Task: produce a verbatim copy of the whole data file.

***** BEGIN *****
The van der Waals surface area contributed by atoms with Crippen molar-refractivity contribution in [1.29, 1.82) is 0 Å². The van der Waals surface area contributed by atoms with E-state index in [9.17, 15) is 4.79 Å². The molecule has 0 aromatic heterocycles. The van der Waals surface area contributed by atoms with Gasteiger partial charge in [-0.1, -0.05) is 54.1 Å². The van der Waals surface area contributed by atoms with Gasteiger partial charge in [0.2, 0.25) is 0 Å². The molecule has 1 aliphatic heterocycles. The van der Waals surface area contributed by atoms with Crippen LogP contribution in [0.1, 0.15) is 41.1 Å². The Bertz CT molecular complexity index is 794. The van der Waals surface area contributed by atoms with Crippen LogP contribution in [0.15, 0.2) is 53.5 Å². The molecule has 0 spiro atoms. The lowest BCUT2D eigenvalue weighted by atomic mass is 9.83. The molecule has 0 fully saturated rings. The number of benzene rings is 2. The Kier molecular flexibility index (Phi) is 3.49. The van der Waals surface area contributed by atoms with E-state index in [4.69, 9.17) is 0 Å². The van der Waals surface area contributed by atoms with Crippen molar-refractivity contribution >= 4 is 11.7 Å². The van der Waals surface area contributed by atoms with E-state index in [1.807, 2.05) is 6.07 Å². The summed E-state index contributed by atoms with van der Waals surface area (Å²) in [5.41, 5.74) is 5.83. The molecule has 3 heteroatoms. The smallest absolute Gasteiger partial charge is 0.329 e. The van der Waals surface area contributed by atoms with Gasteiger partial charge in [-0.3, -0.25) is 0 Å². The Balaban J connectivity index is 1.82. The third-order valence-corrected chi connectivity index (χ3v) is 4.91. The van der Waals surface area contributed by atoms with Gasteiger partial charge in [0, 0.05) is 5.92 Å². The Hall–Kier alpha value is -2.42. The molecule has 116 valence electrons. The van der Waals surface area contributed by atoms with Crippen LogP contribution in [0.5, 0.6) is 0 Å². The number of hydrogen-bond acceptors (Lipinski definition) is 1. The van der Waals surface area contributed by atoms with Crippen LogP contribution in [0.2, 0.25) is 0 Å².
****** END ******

The van der Waals surface area contributed by atoms with Crippen molar-refractivity contribution in [1.29, 1.82) is 0 Å². The van der Waals surface area contributed by atoms with E-state index in [9.17, 15) is 4.79 Å². The molecule has 0 aromatic heterocycles. The van der Waals surface area contributed by atoms with Gasteiger partial charge in [-0.1, -0.05) is 54.1 Å². The van der Waals surface area contributed by atoms with Gasteiger partial charge in [0.2, 0.25) is 0 Å². The molecule has 1 aliphatic heterocycles. The van der Waals surface area contributed by atoms with Crippen LogP contribution in [0.1, 0.15) is 41.1 Å². The Bertz CT molecular complexity index is 794. The van der Waals surface area contributed by atoms with Crippen LogP contribution in [0.15, 0.2) is 53.5 Å². The molecule has 0 spiro atoms. The lowest BCUT2D eigenvalue weighted by atomic mass is 9.83. The molecule has 0 fully saturated rings. The number of benzene rings is 2. The Kier molecular flexibility index (Phi) is 3.49. The van der Waals surface area contributed by atoms with E-state index in [4.69, 9.17) is 0 Å². The van der Waals surface area contributed by atoms with Crippen molar-refractivity contribution >= 4 is 11.7 Å². The van der Waals surface area contributed by atoms with E-state index in [1.807, 2.05) is 6.07 Å². The summed E-state index contributed by atoms with van der Waals surface area (Å²) in [5.41, 5.74) is 5.83. The molecule has 3 heteroatoms. The smallest absolute Gasteiger partial charge is 0.329 e. The van der Waals surface area contributed by atoms with Gasteiger partial charge in [-0.3, -0.25) is 0 Å². The Balaban J connectivity index is 1.82. The third-order valence-corrected chi connectivity index (χ3v) is 4.91. The van der Waals surface area contributed by atoms with Gasteiger partial charge in [0, 0.05) is 5.92 Å². The Hall–Kier alpha value is -2.42. The molecule has 116 valence electrons. The van der Waals surface area contributed by atoms with Crippen LogP contribution in [0.5, 0.6) is 0 Å². The number of hydrogen-bond acceptors (Lipinski definition) is 1. The van der Waals surface area contributed by atoms with Crippen LogP contribution in [0.2, 0.25) is 0 Å².